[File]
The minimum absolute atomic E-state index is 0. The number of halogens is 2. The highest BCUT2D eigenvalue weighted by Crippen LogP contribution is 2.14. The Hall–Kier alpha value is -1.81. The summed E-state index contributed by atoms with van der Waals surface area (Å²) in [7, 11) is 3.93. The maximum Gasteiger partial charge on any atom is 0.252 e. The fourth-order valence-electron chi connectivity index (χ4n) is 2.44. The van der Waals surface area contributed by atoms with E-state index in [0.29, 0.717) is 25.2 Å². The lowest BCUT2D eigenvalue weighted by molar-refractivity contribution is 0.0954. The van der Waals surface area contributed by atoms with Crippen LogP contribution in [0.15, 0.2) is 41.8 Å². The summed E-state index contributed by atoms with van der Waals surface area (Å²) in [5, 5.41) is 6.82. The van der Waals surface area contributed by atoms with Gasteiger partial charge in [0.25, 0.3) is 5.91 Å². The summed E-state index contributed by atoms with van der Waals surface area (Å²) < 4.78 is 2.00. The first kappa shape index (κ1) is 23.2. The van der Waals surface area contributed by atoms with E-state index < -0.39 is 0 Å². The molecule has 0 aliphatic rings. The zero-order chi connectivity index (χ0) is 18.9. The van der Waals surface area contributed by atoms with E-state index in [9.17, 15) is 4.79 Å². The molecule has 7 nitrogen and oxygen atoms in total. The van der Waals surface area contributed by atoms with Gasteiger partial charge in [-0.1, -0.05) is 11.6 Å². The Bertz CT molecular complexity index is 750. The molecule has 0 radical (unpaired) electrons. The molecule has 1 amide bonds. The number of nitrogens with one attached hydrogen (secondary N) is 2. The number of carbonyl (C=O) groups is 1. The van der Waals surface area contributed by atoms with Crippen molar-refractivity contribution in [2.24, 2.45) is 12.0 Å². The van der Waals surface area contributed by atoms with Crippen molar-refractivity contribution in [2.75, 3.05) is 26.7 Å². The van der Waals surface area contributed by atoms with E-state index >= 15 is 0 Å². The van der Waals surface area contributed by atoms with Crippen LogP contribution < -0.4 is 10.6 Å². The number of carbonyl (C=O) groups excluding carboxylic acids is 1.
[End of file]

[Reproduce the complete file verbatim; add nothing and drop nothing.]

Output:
The minimum absolute atomic E-state index is 0. The number of halogens is 2. The highest BCUT2D eigenvalue weighted by Crippen LogP contribution is 2.14. The Hall–Kier alpha value is -1.81. The summed E-state index contributed by atoms with van der Waals surface area (Å²) in [7, 11) is 3.93. The maximum Gasteiger partial charge on any atom is 0.252 e. The fourth-order valence-electron chi connectivity index (χ4n) is 2.44. The van der Waals surface area contributed by atoms with E-state index in [0.29, 0.717) is 25.2 Å². The lowest BCUT2D eigenvalue weighted by molar-refractivity contribution is 0.0954. The van der Waals surface area contributed by atoms with Crippen LogP contribution in [0.15, 0.2) is 41.8 Å². The summed E-state index contributed by atoms with van der Waals surface area (Å²) in [5, 5.41) is 6.82. The van der Waals surface area contributed by atoms with Gasteiger partial charge in [0.25, 0.3) is 5.91 Å². The summed E-state index contributed by atoms with van der Waals surface area (Å²) < 4.78 is 2.00. The first kappa shape index (κ1) is 23.2. The van der Waals surface area contributed by atoms with E-state index < -0.39 is 0 Å². The molecule has 0 aliphatic rings. The zero-order chi connectivity index (χ0) is 18.9. The van der Waals surface area contributed by atoms with E-state index in [9.17, 15) is 4.79 Å². The molecule has 7 nitrogen and oxygen atoms in total. The van der Waals surface area contributed by atoms with Gasteiger partial charge in [-0.1, -0.05) is 11.6 Å². The Bertz CT molecular complexity index is 750. The molecule has 0 radical (unpaired) electrons. The molecule has 1 amide bonds. The number of nitrogens with one attached hydrogen (secondary N) is 2. The number of carbonyl (C=O) groups is 1. The van der Waals surface area contributed by atoms with Crippen molar-refractivity contribution in [2.24, 2.45) is 12.0 Å². The van der Waals surface area contributed by atoms with Crippen molar-refractivity contribution in [2.75, 3.05) is 26.7 Å². The van der Waals surface area contributed by atoms with E-state index >= 15 is 0 Å². The van der Waals surface area contributed by atoms with Crippen LogP contribution < -0.4 is 10.6 Å². The number of carbonyl (C=O) groups excluding carboxylic acids is 1.